Feedback All students will be given informal but instant feedback on their classroom activities.

At least one formative feedback or feedforward event for every assessment component in the course in time to be useful in the completion of summative work on the course.

Feedback on formative assessed work will be provided within 15 working days of submission, or in time to be of use in subsequent assessments within the course, whichever is sooner. Summative marks will be returned on a published timetable, which has been made clear to students at the start of the academic year.

Feedback will comprise individual feedback on student assignments and overall exam mark feedback in the form of a report.
Exam Information
Exam Diet Paper Name Hours & Minutes
Main Exam Diet S2 (April/May)Industrial Analytics2:00
Learning Outcomes
On completion of this course, the student will be able to:
  1. Understand what the market structure and market power are
  2. Describe key trade-offs in common industrial analysis, such as price, quality, reputation, etc.
  3. Describe how firms differentiate with each other: vertical & horizontal differentiation. understand common tools for analyzing these (Hotelling, Bertrand, Stackelberg models...)
  4. Describe the situation of strategic policy commitment
  5. Analyse business situation using industrial and firm level data
Reading List
Lynne Pepall, Dan Richards and George Norman, Industrial Organisation: Contemporary Theory and Empirical Applications. 5th Edition, 2013, ISBN-13: 978-1-118-25030-3
Recommended Reading
Jean Tirole, The Theory of Industrial Organization, 1988, ISBN-13: 978-0262200714
Don E.Waldman, Elizabeth J. Jensen, "Industrial Organization: Theory and Practice", 2013, ISBN-13: 978-1292039985
Oz Shy, "Industrial Organization: Theory and Application", 1996, ISBN-13: 978-0262691796
Geoff Harcourt, Clive W. J. Granger, "Empirical Modeling in Economics: Specification and Evaluation", 1999, ISBN-13: 978-0521778251
Additional Information
Graduate Attributes and Skills A. Academic knowledge
1. understand what the market structure and market power are
2. describe key trade-offs in common industrial analysis, such as price, quality, reputation, etc.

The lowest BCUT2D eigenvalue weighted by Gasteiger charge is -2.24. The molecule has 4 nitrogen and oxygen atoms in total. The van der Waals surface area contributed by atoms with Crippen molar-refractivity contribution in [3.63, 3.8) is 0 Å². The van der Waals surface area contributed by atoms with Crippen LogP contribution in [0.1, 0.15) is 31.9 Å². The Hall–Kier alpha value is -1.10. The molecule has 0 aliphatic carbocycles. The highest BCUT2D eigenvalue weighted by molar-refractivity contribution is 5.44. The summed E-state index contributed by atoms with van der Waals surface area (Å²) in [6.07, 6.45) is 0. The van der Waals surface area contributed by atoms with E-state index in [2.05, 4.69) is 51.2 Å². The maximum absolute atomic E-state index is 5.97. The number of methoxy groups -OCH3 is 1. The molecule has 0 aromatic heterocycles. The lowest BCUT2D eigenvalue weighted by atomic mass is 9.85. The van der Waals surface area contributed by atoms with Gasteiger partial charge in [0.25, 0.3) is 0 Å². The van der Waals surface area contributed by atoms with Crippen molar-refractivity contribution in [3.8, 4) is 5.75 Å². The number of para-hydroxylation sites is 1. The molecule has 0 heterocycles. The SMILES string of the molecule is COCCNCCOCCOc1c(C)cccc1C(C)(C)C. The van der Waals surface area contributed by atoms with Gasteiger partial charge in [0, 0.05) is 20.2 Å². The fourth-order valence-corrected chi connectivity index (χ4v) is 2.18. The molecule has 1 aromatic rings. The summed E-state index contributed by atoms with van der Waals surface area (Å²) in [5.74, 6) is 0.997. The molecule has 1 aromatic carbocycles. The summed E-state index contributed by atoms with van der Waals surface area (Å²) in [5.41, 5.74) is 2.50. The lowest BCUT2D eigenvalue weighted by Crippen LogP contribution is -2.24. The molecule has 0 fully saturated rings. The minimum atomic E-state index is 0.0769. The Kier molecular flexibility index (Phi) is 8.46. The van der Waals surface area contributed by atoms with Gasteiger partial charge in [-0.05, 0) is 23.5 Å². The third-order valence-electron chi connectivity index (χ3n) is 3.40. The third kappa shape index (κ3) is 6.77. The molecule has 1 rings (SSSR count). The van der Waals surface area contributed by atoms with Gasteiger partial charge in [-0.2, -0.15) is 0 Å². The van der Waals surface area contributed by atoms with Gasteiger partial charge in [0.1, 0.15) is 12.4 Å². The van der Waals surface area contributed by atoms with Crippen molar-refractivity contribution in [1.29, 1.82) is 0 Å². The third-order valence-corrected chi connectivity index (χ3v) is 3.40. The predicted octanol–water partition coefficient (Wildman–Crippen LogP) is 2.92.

3. understand what a monopolistic firm is and where the monopoly power comes from
4. describe how firms differentiate with each other: vertical & horizontal differentiation. understand common tools for analyzing these (Hotelling, Bertrand, Stackelberg models...)
5. describe the situation of strategic policy commitment
6. understand vertical and horizontal relations
7. understand network and auctions mechanism

B. Intellectual skills
1. discuss relevant strategies that should be adopted under certain industrial circumstances
2. select the most appropriate framework for a given industry and conduct analysis
3. discuss advantages and drawbacks of popular analytic frameworks

C. Professional/subject specific/practical skills
1. use state-of-the-art tools in conducting industrial analysis
2. learn cooperating in teams to conduct practical analysis
3. develop appropriate programming skills for industrial analysis

D. Transferable skills
1. report writing skills
2. presentation skills
3. cooperating skills
4. quantitative analytical skills
5. self-awareness through written reflection
Course organiserDr Tong Wang
Tel: (0131 6)51 5551
Course secretaryMiss Lauren Millson
Tel: (0131 6)51 3013
Help & Information
Search DPTs and Courses
Degree Programmes
Browse DPTs
Humanities and Social Science
Science and Engineering
Medicine and Veterinary Medicine
Other Information
Combined Course Timetable
Important Information